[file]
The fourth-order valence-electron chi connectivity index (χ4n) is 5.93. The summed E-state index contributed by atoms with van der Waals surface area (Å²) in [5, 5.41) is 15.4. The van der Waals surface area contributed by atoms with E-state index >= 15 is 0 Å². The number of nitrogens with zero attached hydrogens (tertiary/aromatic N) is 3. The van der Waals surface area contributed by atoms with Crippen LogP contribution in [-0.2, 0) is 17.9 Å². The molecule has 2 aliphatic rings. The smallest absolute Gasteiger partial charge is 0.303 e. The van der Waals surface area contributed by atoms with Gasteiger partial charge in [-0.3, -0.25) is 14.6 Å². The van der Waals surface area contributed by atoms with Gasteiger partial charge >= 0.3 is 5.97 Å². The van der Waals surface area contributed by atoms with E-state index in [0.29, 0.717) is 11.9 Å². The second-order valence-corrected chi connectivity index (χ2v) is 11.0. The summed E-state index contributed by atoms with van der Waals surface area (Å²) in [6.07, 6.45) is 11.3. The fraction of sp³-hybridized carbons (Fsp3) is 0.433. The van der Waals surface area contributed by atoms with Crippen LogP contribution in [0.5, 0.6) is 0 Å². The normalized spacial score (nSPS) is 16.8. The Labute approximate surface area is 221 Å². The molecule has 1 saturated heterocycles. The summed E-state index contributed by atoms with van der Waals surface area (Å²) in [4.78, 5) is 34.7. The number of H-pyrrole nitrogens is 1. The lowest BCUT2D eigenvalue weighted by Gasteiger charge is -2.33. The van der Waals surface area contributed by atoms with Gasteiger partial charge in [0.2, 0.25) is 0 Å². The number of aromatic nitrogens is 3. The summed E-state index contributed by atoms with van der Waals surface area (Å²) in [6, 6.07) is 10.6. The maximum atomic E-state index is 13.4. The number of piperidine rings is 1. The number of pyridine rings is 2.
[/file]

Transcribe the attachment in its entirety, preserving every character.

The fourth-order valence-electron chi connectivity index (χ4n) is 5.93. The summed E-state index contributed by atoms with van der Waals surface area (Å²) in [5, 5.41) is 15.4. The van der Waals surface area contributed by atoms with E-state index >= 15 is 0 Å². The number of nitrogens with zero attached hydrogens (tertiary/aromatic N) is 3. The van der Waals surface area contributed by atoms with Crippen LogP contribution in [-0.2, 0) is 17.9 Å². The molecule has 2 aliphatic rings. The smallest absolute Gasteiger partial charge is 0.303 e. The van der Waals surface area contributed by atoms with Gasteiger partial charge in [-0.3, -0.25) is 14.6 Å². The van der Waals surface area contributed by atoms with Gasteiger partial charge >= 0.3 is 5.97 Å². The van der Waals surface area contributed by atoms with E-state index in [0.29, 0.717) is 11.9 Å². The second-order valence-corrected chi connectivity index (χ2v) is 11.0. The summed E-state index contributed by atoms with van der Waals surface area (Å²) in [6.07, 6.45) is 11.3. The fraction of sp³-hybridized carbons (Fsp3) is 0.433. The van der Waals surface area contributed by atoms with Crippen LogP contribution in [0.5, 0.6) is 0 Å². The normalized spacial score (nSPS) is 16.8. The Labute approximate surface area is 221 Å². The molecule has 1 saturated heterocycles. The summed E-state index contributed by atoms with van der Waals surface area (Å²) in [4.78, 5) is 34.7. The number of H-pyrrole nitrogens is 1. The lowest BCUT2D eigenvalue weighted by Gasteiger charge is -2.33. The van der Waals surface area contributed by atoms with Gasteiger partial charge in [0.2, 0.25) is 0 Å². The number of aromatic nitrogens is 3. The summed E-state index contributed by atoms with van der Waals surface area (Å²) in [6, 6.07) is 10.6. The maximum atomic E-state index is 13.4. The number of piperidine rings is 1. The number of pyridine rings is 2.